The lawyer must closely scrutinize the services provided to make certain that the services do not involve the exercise of an attorney’s professional judgment, which would constitute the practice of law. We provided the following guidance in N.Y. State 636:
[T]o the extent that the wills are individualized and offered as a specific solution to individual problems or other services requiring the professional judgment of a lawyer are rendered, the business becomes the practice of law. EC 3-5. Furthermore, if in selling such forms to individual members of the public, an employee provides assistance or advice in selecting the appropriate form or forms or in adapting their language to particular circumstances, the business becomes the practice of law.
Therefore, even though trademark searches and application filings may be performed by non-lawyers, to the extent that the attorney invokes his or her professional legal judgment in conducting searches or filing applications, the business becomes the practice of law and practicing under a trade name is prohibited.
The questions are answered in accordance with this
 New CPLR § 4547 provides:
No communication privileged under this article shall lose its privileged character for the sole reason that it is communicated by electronic means or because persons necessary for the delivery or facilitation of such electronic communication may have access to the content of the communication.
 We note that recent press reports concerning a lack of security arising from the use of Internet e-mail have not reflected interceptions of the content of e-mails, but instead the possible effect of the use of e-mail programs on the security of the contents of the files stored in a computer that is connected to the Internet. See, e.g., Denise Caruso, "Technology: As long as software code is kept secret, Internet security is at risk," N.Y. Times, Aug. 17, 1998, at D3. The security risk at issue is wholly separate from the use of e-mail to transmit confidential communications, as the content of e-mails is not itself intercepted, and the possible interception of the contents of stored computer files potentially occurs when a person receives an e-mail from the would-be interceptor. Should it become clear that a lawyer's use of Internet e-mail exposes the contents of the lawyer's computer files to a meaningful risk of unauthorized interception, lawyers will, of course, be unable to use Internet e-mail without taking steps to eliminate such risk.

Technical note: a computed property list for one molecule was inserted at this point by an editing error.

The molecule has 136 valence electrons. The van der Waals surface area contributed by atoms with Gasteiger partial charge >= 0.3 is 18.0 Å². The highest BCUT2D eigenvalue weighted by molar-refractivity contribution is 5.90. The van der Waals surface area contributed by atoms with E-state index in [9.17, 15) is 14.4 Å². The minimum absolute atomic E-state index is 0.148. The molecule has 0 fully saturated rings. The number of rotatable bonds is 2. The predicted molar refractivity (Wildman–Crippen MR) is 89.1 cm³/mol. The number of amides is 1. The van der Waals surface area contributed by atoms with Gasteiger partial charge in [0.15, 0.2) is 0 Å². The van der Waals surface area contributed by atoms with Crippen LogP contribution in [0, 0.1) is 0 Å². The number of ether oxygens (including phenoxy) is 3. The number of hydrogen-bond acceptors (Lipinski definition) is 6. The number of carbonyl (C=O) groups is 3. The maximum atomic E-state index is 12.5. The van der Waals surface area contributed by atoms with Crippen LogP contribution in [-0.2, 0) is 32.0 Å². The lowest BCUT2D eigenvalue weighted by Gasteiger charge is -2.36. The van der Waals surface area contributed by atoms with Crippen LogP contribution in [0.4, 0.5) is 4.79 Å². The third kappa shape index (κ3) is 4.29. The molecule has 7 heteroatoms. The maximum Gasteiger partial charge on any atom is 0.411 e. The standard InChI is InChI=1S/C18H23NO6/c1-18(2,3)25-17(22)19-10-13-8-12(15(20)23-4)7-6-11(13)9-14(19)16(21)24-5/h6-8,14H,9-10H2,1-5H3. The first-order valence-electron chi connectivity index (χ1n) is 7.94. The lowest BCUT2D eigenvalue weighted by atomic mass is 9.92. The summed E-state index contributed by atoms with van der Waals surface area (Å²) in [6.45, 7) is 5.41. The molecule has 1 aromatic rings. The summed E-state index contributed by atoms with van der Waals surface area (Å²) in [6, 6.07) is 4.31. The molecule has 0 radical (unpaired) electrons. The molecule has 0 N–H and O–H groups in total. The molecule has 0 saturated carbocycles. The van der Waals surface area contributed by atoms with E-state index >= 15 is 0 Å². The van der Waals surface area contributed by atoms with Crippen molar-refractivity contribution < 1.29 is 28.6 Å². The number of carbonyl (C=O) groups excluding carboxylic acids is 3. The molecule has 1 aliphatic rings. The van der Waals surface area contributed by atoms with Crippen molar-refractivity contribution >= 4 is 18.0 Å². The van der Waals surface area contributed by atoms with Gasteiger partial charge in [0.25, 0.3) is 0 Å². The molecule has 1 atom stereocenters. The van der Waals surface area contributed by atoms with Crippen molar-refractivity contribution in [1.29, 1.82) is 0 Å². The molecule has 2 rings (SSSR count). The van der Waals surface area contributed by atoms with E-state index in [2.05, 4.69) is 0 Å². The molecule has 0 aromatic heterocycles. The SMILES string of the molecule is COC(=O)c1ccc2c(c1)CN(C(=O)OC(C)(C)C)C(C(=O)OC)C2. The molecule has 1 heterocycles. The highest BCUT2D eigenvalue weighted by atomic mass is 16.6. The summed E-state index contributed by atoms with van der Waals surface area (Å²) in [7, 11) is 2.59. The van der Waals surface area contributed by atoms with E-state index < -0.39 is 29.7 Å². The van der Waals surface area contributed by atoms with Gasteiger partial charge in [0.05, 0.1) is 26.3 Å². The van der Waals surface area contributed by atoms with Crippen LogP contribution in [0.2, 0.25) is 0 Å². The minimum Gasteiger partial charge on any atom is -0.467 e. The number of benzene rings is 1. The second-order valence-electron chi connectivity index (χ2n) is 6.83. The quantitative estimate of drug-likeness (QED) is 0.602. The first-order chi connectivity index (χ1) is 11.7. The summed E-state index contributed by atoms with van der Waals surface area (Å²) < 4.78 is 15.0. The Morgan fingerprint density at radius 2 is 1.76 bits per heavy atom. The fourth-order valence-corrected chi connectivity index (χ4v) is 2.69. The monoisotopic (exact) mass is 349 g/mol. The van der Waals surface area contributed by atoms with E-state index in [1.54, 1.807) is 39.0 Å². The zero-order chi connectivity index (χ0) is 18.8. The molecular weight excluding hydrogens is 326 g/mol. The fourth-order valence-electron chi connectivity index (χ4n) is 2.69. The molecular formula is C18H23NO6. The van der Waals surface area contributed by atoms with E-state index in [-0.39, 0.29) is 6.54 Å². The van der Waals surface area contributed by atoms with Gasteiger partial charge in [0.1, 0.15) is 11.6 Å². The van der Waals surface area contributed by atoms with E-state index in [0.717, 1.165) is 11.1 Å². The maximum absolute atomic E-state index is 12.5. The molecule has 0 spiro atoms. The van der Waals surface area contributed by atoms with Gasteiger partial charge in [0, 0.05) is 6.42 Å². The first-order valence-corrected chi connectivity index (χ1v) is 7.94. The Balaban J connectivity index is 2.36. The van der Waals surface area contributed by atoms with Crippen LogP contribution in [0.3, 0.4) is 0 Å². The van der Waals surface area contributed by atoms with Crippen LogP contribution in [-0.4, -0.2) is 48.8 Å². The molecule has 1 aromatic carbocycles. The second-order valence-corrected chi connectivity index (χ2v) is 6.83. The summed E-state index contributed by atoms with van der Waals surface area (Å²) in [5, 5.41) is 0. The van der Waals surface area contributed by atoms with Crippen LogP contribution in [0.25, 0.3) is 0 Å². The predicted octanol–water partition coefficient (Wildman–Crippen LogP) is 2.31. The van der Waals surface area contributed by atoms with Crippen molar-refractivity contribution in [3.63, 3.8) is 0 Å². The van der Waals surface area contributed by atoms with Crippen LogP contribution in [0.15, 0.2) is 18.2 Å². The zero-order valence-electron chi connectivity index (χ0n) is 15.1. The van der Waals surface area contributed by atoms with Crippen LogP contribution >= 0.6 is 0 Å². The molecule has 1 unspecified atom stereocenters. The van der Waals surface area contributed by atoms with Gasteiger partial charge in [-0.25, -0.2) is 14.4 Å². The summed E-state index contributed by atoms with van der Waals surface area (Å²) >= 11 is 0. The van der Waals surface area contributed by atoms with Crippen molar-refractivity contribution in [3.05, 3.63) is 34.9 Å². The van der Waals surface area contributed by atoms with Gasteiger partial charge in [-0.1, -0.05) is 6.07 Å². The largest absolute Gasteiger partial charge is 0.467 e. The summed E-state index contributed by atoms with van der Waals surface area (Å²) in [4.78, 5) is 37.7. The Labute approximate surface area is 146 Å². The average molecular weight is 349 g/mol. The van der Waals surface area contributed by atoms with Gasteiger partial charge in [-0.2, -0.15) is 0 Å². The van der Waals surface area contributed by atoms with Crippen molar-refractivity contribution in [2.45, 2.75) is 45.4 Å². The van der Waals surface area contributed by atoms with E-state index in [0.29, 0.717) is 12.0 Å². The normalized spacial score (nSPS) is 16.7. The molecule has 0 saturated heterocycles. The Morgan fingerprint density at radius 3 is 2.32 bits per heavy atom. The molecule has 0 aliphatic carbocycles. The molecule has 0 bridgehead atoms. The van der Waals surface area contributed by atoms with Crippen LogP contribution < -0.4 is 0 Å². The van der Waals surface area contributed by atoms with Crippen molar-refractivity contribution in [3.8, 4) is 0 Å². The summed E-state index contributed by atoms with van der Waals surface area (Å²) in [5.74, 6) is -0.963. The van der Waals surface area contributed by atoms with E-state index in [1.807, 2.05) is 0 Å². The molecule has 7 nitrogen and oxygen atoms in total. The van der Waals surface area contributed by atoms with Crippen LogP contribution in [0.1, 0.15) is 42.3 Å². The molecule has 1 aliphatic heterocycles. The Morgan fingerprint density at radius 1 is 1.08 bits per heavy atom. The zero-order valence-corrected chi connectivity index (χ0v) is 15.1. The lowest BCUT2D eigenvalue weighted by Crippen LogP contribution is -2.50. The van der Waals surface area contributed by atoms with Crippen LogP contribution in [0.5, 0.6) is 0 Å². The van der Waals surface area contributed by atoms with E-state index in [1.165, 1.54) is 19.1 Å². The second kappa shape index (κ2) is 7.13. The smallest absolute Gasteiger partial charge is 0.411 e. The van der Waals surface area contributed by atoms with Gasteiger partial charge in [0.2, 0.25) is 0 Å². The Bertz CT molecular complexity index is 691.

We express no view as to whether Internet advertising may also be subject to the rules regulating lawyer advertising of other jurisdictions in which the advertising appears and from which potential clients are solicited. Other states have opined that lawyers may advertise over the Internet as long as they comply with that state’s ethics and rules on advertising but have not necessarily asserted that such state’s rules apply to lawyers licensed and practicing outside that state. Utah Op. 97-10 (attorney may advertise service on web page provided that attorney complies with the state’s advertising rules); Iowa Op. 96-1 (Iowa lawyers advertising on the Web page must comply with state’s ethics rules including publication of mandatory disclosures), Penn. Op. 96-17 (law firm web site is permitted subject to state’s advertising ethics rules, including disclosures of the geographic location of the law office and recordkeeping requirements); Tenn. Op. 95-A-57 (Tennessee lawyer posting firm brochure on World Wide Web must comply with ethical rules regarding publicity); Tex. Disc. Rules of Prof. Conduct, Part 7, Comment 17 (lawyers’ Web sites are public media advertisement subject to state advertising rules); see also David Bell, Internet Use Raises Ethics Questions, Cal. St. B. J. at 36-37 (April 1996) (California rule and statute on attorney advertising applies to attorneys advertising on Internet); Ethics Update, Florida Bar News, Jan. 1, 1996 (lawyers’ computer ads and industry web site on home pages are subject to Florida ethics rules on advertisements disseminated in electronic media). In addition, at least one state opinion suggests that lawyers should publish separate, unconnected web sites for in-state and out-of-state offices of the same law firm. Iowa Op. 96-14.
Related FilesOpinion 709 (Adobe PDF File)